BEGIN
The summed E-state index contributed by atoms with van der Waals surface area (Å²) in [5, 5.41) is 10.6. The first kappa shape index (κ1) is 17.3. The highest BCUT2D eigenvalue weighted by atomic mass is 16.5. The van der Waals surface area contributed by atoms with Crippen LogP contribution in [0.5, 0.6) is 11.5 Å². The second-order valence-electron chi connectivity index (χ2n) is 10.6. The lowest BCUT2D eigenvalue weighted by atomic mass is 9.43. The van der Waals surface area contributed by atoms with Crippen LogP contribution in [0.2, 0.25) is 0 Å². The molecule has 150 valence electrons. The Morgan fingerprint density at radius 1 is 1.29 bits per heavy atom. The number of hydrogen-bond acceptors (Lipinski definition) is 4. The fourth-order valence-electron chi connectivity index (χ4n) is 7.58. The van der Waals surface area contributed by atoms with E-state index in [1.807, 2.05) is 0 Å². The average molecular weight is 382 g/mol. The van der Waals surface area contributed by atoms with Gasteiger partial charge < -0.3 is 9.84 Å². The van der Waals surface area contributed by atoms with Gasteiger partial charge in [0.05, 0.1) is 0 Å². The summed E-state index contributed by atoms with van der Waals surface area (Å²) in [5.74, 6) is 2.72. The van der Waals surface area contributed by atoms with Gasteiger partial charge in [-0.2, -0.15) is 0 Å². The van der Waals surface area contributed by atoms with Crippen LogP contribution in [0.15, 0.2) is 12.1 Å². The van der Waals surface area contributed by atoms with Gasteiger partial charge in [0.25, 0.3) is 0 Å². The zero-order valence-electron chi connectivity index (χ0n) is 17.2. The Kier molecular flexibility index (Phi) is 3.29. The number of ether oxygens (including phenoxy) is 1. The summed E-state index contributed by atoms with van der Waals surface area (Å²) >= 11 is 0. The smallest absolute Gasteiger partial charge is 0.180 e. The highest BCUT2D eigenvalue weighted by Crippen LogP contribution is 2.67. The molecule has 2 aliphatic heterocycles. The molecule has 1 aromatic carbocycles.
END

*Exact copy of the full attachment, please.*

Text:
The summed E-state index contributed by atoms with van der Waals surface area (Å²) in [5, 5.41) is 10.6. The first kappa shape index (κ1) is 17.3. The highest BCUT2D eigenvalue weighted by atomic mass is 16.5. The van der Waals surface area contributed by atoms with Crippen LogP contribution in [0.5, 0.6) is 11.5 Å². The second-order valence-electron chi connectivity index (χ2n) is 10.6. The lowest BCUT2D eigenvalue weighted by atomic mass is 9.43. The van der Waals surface area contributed by atoms with Crippen LogP contribution in [0.2, 0.25) is 0 Å². The molecule has 150 valence electrons. The Morgan fingerprint density at radius 1 is 1.29 bits per heavy atom. The number of hydrogen-bond acceptors (Lipinski definition) is 4. The fourth-order valence-electron chi connectivity index (χ4n) is 7.58. The van der Waals surface area contributed by atoms with E-state index in [1.807, 2.05) is 0 Å². The average molecular weight is 382 g/mol. The van der Waals surface area contributed by atoms with Gasteiger partial charge < -0.3 is 9.84 Å². The van der Waals surface area contributed by atoms with Gasteiger partial charge in [0.05, 0.1) is 0 Å². The summed E-state index contributed by atoms with van der Waals surface area (Å²) in [5.74, 6) is 2.72. The van der Waals surface area contributed by atoms with Gasteiger partial charge in [-0.2, -0.15) is 0 Å². The van der Waals surface area contributed by atoms with Crippen LogP contribution in [0.15, 0.2) is 12.1 Å². The van der Waals surface area contributed by atoms with Gasteiger partial charge in [0.25, 0.3) is 0 Å². The zero-order valence-electron chi connectivity index (χ0n) is 17.2. The Kier molecular flexibility index (Phi) is 3.29. The number of ether oxygens (including phenoxy) is 1. The summed E-state index contributed by atoms with van der Waals surface area (Å²) >= 11 is 0. The smallest absolute Gasteiger partial charge is 0.180 e. The highest BCUT2D eigenvalue weighted by Crippen LogP contribution is 2.67. The molecule has 2 aliphatic heterocycles. The molecule has 1 aromatic carbocycles.